Living far from my father since I was ten, I learned to cherish our good conversations and precious quality time. Those days when he lost track of time and became immersed in the topic. When we dug deeper into our relationship, sorted out painful memories from the past or just thoroughly enjoyed each other's company. The conversations over a meal at Russ' or Arnie's grew in depth as I aged and our relationship shifted from mandatory to intentional. Shared meals evolved from a strict one hour time frame to slow afternoons where we sat for hours and grudgingly said goodbye when other commitments pressed upon us. While living in the USA, every Saturday afternoon he would call. Whether we spoke for ten minutes or an hour was largely dependent on his energy and the quantity of family news to communicate. At times this arrangement was convenient due to my own time constraints, yet in other seasons it was hurtful when I sought his worthy opinion or a listening ear. I suppose you could say he was human and communicated accordingly. When I lived in Zambia, he was difficult to reach online, but by the time I found myself in Morocco, he was one of my most consistent skype partners. Providing wonderful insight into the Muslim world, we explored the way religions interact with culture. He delighted in my daily joys and listened after particularly soul-crushing experiences. After a full year of talking about Morocco, he made the effort to visit my small town and walked a few miles in my shoes. That trip will forever be one of my most cherished memories of my father.
After his illness and death in 2015, the most acute loss has been that no one calls on Saturday afternoons. That the world around me continues, but I've lost one of my favorite people to reflect upon it with. That in all things good and bad, I still wait for his well reasoned response and am left wondering, 'what would my dad think?'
A woman well versed in loss once told me that when I miss him, I should still try to communicate. Whether it's outloud, in a quiet prayer or in my writing, I can present my thoughts and see if I receive an answer. Although the practice often feels strange, it's also comforting and cathartic. During the course of my travels this fall, there have been countless occasions when I've sent my thoughts to him, hoping that someone is listening. Here are a few of the things I'd tell him.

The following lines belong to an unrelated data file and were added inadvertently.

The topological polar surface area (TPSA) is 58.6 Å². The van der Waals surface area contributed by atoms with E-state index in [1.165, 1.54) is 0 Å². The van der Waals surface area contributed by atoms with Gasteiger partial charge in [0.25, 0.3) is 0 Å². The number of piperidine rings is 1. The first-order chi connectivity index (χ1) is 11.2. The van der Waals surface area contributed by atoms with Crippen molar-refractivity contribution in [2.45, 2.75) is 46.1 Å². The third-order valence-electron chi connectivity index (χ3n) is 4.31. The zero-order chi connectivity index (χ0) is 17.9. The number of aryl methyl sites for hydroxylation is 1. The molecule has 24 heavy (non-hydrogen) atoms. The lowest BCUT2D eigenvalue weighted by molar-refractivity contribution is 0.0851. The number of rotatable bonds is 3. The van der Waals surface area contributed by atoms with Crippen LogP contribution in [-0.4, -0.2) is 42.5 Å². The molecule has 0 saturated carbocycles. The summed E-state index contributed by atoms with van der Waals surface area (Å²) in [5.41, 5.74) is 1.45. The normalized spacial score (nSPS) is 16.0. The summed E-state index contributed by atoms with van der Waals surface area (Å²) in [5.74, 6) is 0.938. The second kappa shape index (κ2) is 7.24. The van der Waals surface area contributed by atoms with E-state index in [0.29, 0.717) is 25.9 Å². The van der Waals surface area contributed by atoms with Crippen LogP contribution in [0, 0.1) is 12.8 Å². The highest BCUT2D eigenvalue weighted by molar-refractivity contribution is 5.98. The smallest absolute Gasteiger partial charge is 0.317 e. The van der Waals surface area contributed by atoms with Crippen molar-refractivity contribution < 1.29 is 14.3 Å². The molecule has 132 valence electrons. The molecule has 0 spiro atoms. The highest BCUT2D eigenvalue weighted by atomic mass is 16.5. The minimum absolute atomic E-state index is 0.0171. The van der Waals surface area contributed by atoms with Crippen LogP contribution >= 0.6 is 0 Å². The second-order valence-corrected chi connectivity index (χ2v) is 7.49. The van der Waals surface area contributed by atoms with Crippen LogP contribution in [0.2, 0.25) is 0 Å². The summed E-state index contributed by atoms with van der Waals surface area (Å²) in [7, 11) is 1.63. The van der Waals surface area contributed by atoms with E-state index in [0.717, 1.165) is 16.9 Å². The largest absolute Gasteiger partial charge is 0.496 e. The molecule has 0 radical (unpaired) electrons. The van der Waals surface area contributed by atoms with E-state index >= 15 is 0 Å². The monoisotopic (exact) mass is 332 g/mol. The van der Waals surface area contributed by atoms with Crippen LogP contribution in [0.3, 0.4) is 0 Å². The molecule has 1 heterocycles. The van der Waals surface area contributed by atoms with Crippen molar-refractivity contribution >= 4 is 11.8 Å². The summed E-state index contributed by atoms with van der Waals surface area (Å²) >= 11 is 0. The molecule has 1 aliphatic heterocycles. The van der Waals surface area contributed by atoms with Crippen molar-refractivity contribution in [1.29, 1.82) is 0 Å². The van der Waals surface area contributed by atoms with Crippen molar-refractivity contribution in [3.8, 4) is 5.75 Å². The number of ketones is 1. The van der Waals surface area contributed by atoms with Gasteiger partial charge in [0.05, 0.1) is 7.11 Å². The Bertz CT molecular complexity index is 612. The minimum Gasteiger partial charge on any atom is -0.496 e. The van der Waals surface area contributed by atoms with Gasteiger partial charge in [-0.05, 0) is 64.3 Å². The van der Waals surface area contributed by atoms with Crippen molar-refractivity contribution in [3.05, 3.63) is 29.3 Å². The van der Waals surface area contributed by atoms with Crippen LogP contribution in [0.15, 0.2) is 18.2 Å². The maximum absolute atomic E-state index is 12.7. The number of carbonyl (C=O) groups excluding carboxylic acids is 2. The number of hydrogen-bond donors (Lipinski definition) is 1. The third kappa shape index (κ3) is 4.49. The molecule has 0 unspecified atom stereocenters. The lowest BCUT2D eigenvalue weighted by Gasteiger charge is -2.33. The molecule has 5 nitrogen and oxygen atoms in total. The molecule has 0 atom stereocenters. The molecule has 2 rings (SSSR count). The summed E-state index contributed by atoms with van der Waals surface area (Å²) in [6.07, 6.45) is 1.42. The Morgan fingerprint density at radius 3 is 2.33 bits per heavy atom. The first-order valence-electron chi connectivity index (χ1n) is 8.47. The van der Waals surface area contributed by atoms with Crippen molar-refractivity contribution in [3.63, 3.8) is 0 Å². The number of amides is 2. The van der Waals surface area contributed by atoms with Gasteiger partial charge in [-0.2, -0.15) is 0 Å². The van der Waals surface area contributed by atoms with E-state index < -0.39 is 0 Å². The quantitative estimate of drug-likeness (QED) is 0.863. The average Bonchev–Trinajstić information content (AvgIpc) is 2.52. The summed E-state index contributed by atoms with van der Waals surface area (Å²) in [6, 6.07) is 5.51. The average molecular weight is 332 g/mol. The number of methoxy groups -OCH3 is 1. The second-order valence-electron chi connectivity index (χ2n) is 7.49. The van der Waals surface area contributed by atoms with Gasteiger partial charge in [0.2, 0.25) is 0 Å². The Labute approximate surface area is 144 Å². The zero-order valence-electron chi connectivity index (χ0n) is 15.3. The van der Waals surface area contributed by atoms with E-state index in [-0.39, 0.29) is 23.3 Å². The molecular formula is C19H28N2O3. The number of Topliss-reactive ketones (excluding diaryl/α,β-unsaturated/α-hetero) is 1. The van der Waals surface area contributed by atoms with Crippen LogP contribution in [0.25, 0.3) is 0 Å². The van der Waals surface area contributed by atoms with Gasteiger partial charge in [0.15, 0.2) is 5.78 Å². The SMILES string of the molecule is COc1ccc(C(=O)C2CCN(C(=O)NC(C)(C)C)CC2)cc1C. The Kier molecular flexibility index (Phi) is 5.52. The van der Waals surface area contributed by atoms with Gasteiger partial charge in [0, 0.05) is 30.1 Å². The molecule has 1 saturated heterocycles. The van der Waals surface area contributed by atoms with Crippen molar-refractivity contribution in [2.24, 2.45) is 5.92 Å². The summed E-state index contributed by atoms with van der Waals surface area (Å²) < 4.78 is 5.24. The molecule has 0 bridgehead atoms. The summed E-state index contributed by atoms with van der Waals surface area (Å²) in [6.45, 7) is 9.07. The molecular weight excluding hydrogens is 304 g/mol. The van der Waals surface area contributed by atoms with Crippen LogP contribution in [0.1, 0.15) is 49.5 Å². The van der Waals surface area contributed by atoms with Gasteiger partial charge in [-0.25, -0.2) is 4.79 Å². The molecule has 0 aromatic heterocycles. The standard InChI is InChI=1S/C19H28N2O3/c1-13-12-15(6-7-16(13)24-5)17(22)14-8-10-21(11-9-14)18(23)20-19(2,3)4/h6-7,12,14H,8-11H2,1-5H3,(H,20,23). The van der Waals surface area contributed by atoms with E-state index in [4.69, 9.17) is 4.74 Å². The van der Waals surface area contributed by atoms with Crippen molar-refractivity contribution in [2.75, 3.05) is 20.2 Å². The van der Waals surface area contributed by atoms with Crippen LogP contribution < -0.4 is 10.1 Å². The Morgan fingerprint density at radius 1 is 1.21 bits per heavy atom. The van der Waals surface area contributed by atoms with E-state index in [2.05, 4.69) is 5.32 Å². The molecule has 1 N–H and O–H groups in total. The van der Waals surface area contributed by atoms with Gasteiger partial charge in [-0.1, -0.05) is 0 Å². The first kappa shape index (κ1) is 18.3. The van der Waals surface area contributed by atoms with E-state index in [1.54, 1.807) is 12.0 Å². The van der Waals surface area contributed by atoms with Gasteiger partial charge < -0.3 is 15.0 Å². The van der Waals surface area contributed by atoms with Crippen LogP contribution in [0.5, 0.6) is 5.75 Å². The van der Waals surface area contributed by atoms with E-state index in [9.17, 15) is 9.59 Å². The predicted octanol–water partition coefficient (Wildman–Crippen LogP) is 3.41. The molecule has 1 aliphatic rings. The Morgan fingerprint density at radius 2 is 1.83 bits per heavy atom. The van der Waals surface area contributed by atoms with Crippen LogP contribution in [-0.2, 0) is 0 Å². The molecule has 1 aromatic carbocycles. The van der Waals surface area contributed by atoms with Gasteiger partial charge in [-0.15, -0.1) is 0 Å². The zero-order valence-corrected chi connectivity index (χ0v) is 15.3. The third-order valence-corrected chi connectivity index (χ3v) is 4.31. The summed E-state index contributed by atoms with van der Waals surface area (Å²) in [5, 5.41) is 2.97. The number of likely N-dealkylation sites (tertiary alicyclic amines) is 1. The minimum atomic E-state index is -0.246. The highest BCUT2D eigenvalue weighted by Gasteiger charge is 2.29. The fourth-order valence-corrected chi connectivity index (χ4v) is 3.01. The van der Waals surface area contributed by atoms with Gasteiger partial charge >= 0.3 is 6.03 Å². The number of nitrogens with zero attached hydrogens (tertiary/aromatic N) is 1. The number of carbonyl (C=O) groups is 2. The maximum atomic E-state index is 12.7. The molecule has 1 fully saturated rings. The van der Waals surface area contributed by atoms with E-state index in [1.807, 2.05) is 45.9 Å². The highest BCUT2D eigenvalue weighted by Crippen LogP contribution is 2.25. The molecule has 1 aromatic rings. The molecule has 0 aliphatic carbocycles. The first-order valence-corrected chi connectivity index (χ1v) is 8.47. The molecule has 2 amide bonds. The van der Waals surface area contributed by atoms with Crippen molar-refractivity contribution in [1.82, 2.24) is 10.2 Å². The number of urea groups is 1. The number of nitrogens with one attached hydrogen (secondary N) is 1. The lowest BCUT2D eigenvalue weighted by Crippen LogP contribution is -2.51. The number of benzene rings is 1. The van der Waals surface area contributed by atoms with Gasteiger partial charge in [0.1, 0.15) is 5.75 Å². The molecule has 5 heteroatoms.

If my dad was enjoying his morning cup of coffee, I'd tell him that I finally understand what he loved about the depths of the ocean. The initial fear and excitement of entering the water and the faith that you'll be able to breathe as you descend meter after meter. That the Indonesian waters are rich with fusiliers, clown fish, eels, tiny mantis shrimp and sea cucumbers. That I can barely wrap my head around the vibrant colors of the coral and the grace of the sea turtles. I'd ask him about his research in Oregon and what drew him to the ocean. We'd talk about how different our lives would have been if he'd stayed in marine biology. Maybe we'd even plan a diving trip together. I think he would have liked that.
If we were sharing coconut ice cream after some spicy pad thai, I'd tell him about how much I loved spending time in another Muslim country. How the people of Indonesia were incredibly kind, accepting and open and how it was fascinating to see how the world's largest Muslim country operates. How I'd love to live there and explore the islands for years. I'd ask him about the differences between the primary forms of Buddhism in Asia. How frustrated I was that women can't be monks and that I couldn't enter certain temples because I was considered 'unclean.' How those gender norms still exist in Christianity and how damaging it is for women.
If he were smoking a cigar and sipping a glass of whiskey, I'd tell him about my shock that our country has turned to bigotry and xenophobia. That I cried when I heard about the results of the election and couldn't believe that we elected a man without wisdom or courage. That I fear for the safety of my friends who are black, Muslim, queer, and immigrants. That I fear that my reproductive rights are in question and that we've elected a man who is openly misogynistic. That I feel attacked for being a feminist. That I thought the church stood for the widow, the orphan and the alien rather than for power. That I don't recognize our country and am fearful of the darkness on our doorstep and on the horizon.